On seeing a theorem 
A stray thought that didn't make it into the induction paper:
In John Worrall's 2000 BJPS article, he writes:
Recognising that some proposition is indeed a theorem of some axiomatic system is clearly an outstandingly creative act... But what else can a great mathematician be doing when recognizing that proposition P is a theorem, but somehow-- and clearly in large part subconsciously-- going through some mental process that amounts to the construction of a sketch-proof for P? [fn. 13]

Is there anything that indicates the shift from argument to bold assertion more clearly than a rhetorical question?

A mathematician, in situ, might arrive at a conclusion in any number of ways. The public defense of that conclusion requires that it meet the muster of public standards. It is important not to get confused and think that the private process must already mirror the public debate that follows.

Pattern recognition-- as a psychological matter-- is perceptual rather than inferential. Mathematicians are trained to recognize theorems. Good ones can recognize that something is a theorem on sight, without even thinking out the sketch of a proof. For most theorems identified in this way, they can provide a proof-- but that is a separate matter. It seems natural enough to think that great mathematicians might recognize in the same intuitive way that some novel, thrilling P is a theorem even when they are unable to give a proof of P. There doesn't need to be a sub-conscious sketch proof lurking in the recesses of their brain.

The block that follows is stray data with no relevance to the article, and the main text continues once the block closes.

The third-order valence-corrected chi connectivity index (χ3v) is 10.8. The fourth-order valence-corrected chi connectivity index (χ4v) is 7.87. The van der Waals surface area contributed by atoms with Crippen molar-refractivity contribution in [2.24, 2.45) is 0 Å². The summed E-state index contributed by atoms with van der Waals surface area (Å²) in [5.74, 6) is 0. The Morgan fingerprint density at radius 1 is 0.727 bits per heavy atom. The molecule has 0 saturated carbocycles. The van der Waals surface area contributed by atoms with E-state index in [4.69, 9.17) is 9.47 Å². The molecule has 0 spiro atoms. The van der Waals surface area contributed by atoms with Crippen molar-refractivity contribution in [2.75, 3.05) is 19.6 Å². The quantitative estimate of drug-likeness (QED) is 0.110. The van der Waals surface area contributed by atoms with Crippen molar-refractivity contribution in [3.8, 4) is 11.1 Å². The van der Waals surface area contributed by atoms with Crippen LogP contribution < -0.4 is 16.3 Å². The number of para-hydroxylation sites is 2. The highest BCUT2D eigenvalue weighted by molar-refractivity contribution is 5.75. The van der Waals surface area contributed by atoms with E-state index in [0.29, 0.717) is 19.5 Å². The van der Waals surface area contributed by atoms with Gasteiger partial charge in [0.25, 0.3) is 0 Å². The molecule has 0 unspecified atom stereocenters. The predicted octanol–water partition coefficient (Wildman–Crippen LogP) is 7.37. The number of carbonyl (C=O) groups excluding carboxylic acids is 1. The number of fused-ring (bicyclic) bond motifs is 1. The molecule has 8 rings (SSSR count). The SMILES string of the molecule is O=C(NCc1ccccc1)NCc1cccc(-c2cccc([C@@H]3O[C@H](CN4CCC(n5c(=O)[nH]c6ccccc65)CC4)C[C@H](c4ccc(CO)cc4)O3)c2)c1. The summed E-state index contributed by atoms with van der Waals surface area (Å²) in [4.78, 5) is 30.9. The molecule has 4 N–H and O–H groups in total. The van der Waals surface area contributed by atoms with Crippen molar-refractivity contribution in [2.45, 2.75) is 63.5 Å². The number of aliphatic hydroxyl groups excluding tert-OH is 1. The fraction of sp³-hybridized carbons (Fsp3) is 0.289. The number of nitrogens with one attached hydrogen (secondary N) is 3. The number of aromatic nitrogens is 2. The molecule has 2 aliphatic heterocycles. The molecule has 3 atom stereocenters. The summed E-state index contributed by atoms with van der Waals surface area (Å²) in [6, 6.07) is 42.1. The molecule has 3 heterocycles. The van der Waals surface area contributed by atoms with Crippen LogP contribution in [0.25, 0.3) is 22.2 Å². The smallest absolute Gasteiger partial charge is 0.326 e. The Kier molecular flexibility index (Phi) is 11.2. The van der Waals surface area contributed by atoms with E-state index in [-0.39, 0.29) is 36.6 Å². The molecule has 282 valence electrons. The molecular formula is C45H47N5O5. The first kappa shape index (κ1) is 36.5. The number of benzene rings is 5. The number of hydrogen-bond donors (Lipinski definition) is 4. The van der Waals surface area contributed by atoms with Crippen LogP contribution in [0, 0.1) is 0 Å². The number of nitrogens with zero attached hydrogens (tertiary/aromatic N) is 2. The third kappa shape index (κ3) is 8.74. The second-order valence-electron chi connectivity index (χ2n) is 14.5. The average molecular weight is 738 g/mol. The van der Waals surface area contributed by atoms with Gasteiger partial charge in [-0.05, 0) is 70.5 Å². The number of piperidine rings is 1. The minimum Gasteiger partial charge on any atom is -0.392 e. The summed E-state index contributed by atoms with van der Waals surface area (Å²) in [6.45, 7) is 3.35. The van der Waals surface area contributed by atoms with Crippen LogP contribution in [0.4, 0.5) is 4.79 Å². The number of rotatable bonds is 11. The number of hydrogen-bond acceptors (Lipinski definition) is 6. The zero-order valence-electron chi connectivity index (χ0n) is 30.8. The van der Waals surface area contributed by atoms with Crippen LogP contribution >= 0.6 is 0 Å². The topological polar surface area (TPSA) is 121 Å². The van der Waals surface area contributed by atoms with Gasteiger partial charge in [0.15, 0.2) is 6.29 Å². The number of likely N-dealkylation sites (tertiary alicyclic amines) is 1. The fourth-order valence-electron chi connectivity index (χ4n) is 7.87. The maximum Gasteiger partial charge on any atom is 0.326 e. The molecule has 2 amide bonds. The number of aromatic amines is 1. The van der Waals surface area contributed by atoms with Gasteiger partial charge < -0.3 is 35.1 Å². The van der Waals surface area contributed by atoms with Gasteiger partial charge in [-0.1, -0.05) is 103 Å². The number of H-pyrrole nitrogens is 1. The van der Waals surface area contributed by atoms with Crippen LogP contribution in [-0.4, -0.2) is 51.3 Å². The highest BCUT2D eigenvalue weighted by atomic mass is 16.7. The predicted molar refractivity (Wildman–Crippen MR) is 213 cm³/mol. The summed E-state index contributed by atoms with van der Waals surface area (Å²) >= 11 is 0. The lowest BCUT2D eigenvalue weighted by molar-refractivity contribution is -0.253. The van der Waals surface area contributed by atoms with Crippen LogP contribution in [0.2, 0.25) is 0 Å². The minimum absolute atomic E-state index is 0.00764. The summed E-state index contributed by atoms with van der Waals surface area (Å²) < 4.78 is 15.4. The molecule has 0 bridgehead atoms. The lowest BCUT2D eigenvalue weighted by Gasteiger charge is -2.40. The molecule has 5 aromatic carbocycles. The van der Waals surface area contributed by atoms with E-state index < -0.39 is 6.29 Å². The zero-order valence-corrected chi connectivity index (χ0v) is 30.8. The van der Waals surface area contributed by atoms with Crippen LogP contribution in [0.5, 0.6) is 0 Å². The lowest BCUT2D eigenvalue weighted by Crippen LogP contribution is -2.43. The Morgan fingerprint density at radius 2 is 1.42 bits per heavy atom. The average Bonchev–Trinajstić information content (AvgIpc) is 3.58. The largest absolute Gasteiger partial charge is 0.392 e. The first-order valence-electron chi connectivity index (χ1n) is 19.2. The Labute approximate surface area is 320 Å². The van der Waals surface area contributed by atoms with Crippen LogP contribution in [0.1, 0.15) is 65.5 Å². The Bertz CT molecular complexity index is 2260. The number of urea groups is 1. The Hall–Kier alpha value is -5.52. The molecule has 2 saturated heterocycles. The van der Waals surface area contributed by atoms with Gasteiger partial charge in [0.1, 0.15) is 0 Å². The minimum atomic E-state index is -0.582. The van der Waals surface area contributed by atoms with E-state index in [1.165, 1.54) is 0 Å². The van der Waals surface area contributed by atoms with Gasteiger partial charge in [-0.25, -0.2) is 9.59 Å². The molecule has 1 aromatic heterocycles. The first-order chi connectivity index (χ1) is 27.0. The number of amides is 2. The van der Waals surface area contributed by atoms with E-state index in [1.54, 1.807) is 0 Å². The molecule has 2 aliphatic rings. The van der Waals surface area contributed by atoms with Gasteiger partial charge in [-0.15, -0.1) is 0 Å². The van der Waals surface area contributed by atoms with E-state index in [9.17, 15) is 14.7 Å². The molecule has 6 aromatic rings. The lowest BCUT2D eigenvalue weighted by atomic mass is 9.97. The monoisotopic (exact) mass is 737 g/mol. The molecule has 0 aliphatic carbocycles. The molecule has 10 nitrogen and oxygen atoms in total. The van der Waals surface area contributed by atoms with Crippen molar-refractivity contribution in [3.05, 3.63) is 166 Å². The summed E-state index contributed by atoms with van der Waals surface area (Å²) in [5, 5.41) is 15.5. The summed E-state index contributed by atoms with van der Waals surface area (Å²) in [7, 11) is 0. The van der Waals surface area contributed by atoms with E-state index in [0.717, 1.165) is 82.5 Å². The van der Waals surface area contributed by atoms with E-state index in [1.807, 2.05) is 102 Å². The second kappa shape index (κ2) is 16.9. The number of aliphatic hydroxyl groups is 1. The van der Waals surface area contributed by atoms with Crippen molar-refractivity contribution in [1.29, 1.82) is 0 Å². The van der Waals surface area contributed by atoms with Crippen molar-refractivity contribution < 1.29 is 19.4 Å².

(This is some support for the discovery/justification distinction, even though it is now fashionable to diss on that distinction.)

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Is induction inductive?